Each autumn, there’s a collective, nationwide groan as gardeners think about the endless digging they’ll be doing over winter to improve their soil’s condition for the following year.
But Charles Dowding, renowned market gardener and expert vegetable grower, can offer them some good news.
Over the years, he has conducted many experiments comparing the effect on plant growth of digging with not digging and has found that a ‘no-dig’ approach is the way to go. It not only saves time and exertion on digging, but also on weeding, because far fewer weeds grow on undisturbed soil.
He insists that growth and quality are improved by simply covering beds with 2.5-5cm (1-2in) of compost over the surface.
“The usual recommendation is to dig or even double dig the soil for growing vegetables,” he says. “Because this is repeated so many times, most gardeners accept the task without wondering if it is really necessary. In fact, there is no need to dig at all.”
Initial clearance of weedy and grassy ground can mostly be achieved with mulches (such as cardboard and compost) and some digging out of woody plants, then you can maintain the plot by weeding regularly. Surface compost weathers to a soft mulch over winter and can be directly sown or planted into, he adds.
“Soil does not need to be mixed, stirred, scraped or tickled. Only large lumps of organic matter on top require some knocking around with a fork or rake to create an even surface, mostly in winter and spring.”
Dowding has run an experiment since 2007 to understand the effect on soil of digging and not digging, comparing growth of the same vegetables growing side by side in dug and undug beds.
“In the absence of digging, I have found that harvests are as high, sometimes higher, while some extra quality of growth on undug soil may be apparent.
“Soil in the undug beds, with compost on its surface, is well-drained, retains more moisture in dry springs and grows fewer weeds and stronger vegetables, especially at the start of the season,” he explains in his new book Veg Journal, which offers month-by-month no-dig advice.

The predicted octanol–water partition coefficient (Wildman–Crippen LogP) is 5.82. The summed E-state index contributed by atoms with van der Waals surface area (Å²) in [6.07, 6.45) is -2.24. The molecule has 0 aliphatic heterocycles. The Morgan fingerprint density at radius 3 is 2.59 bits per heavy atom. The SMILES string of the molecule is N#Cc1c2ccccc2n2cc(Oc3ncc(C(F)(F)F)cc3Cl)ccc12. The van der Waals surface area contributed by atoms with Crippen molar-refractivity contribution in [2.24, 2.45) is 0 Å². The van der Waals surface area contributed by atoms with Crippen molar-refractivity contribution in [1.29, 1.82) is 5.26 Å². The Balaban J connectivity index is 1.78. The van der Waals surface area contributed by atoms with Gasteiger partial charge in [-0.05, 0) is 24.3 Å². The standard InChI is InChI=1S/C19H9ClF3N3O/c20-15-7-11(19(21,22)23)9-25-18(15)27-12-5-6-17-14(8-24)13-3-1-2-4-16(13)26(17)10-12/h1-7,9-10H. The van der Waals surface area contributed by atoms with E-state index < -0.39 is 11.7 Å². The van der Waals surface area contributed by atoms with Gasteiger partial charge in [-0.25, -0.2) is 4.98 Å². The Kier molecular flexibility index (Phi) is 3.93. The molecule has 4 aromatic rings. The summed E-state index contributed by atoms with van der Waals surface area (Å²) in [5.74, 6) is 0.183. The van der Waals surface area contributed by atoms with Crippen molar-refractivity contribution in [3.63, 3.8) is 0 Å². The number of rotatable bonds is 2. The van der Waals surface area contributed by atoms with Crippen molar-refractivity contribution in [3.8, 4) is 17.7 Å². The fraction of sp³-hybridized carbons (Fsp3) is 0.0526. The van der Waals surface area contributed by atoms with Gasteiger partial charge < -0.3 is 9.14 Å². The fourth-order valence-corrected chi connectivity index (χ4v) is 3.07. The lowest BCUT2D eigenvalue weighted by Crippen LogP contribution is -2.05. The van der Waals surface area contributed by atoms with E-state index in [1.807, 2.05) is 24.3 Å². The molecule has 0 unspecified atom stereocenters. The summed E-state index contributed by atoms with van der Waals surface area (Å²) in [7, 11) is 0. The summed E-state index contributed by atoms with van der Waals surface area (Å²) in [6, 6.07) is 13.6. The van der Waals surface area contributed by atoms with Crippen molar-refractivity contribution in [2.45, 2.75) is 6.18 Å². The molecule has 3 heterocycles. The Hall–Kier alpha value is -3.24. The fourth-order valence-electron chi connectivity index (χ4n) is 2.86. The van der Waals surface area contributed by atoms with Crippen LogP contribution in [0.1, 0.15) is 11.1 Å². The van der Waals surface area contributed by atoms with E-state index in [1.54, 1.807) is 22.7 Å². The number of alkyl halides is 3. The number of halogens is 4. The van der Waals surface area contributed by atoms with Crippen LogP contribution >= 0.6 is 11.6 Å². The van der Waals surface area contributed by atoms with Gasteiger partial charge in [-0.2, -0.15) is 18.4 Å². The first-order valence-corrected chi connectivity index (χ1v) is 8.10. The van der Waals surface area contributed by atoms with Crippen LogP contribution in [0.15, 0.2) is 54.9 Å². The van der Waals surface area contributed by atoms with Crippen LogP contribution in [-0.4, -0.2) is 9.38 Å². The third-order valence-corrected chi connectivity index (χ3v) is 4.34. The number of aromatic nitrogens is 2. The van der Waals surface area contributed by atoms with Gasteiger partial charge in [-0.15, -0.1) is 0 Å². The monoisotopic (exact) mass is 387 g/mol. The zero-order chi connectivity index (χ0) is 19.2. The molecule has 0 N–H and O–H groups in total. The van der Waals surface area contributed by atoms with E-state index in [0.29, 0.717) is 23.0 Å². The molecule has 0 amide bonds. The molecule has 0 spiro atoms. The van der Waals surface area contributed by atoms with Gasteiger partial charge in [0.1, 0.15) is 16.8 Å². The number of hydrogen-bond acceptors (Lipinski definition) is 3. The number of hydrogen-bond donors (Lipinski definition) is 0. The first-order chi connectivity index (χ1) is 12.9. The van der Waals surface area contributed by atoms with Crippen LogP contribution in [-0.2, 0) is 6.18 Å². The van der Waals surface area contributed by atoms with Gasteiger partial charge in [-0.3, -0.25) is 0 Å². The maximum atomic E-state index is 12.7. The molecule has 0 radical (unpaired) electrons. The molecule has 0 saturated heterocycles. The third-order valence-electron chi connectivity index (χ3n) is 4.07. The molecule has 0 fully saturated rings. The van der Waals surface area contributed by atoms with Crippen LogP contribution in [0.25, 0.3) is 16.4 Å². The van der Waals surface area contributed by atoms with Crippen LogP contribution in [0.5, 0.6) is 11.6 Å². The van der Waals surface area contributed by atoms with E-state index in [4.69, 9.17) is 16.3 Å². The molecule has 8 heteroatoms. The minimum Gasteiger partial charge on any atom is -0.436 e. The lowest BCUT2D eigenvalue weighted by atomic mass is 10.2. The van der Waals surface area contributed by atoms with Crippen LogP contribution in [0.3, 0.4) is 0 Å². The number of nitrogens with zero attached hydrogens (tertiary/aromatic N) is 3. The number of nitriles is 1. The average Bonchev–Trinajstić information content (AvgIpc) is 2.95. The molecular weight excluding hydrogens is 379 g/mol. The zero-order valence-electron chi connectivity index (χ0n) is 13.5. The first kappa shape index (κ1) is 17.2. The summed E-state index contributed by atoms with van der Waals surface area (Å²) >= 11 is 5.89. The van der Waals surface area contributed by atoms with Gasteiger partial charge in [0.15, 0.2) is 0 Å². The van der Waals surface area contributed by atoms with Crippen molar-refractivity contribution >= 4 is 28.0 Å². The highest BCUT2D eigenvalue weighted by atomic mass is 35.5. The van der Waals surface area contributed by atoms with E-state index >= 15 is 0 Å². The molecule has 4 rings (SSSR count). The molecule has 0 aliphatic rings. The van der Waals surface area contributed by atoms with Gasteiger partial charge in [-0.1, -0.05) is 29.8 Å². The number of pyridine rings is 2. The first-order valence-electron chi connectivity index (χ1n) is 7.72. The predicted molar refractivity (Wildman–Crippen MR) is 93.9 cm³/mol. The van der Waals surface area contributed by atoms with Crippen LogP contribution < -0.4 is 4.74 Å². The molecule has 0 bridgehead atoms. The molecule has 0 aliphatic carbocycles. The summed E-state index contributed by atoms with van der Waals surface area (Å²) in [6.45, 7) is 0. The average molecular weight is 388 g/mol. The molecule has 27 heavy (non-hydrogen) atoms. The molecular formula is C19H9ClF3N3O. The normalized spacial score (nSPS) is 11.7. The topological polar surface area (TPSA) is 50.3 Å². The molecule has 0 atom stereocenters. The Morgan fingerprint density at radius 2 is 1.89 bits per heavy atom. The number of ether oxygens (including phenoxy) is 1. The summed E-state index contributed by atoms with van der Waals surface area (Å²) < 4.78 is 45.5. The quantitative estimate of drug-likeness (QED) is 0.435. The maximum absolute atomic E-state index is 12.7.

A key point in the no-dig approach is that undug soil is firm, which is not the same as compacted; roots have freedom to travel and are well-anchored at the same time.
“Fertility is enhanced by an increase of undisturbed soil life, which mobilises nutrients and helps plant roots to access them,” he continues. “This is most noticeable in early spring, when growth on undug soil is generally faster by comparison with dug soil, whose fertility, in terms of soil life, is still recovering from the winter digging.”
In experiments he found that during spring and early summer, many vegetables on the dug beds, especially radish, onions and spinach, started growing more slowly, and that in the undug beds the leaves of spinach and lettuce were thicker and glossier, the radish roots were shinier and the onions had a deeper colour.
He says that firm soil is often wrongly labelled as ‘compacted’, yet soil which has been mechanically loosened and fluffed up is not stable, which is why you have to walk on planks after digging heavy soil to avoid compaction.
Compacted soil is squishy when wet, rock-like when dry, contains few or no worm channels, is hard to crumble in your hand and may smell sulphurous because of lack of oxygen. It usually happens in the top 15-20cm (6-8in) of the surface and if it does, he advises adding plenty of organic matter.
He concludes: “My advice is simple: disturb your soil as little as possible.”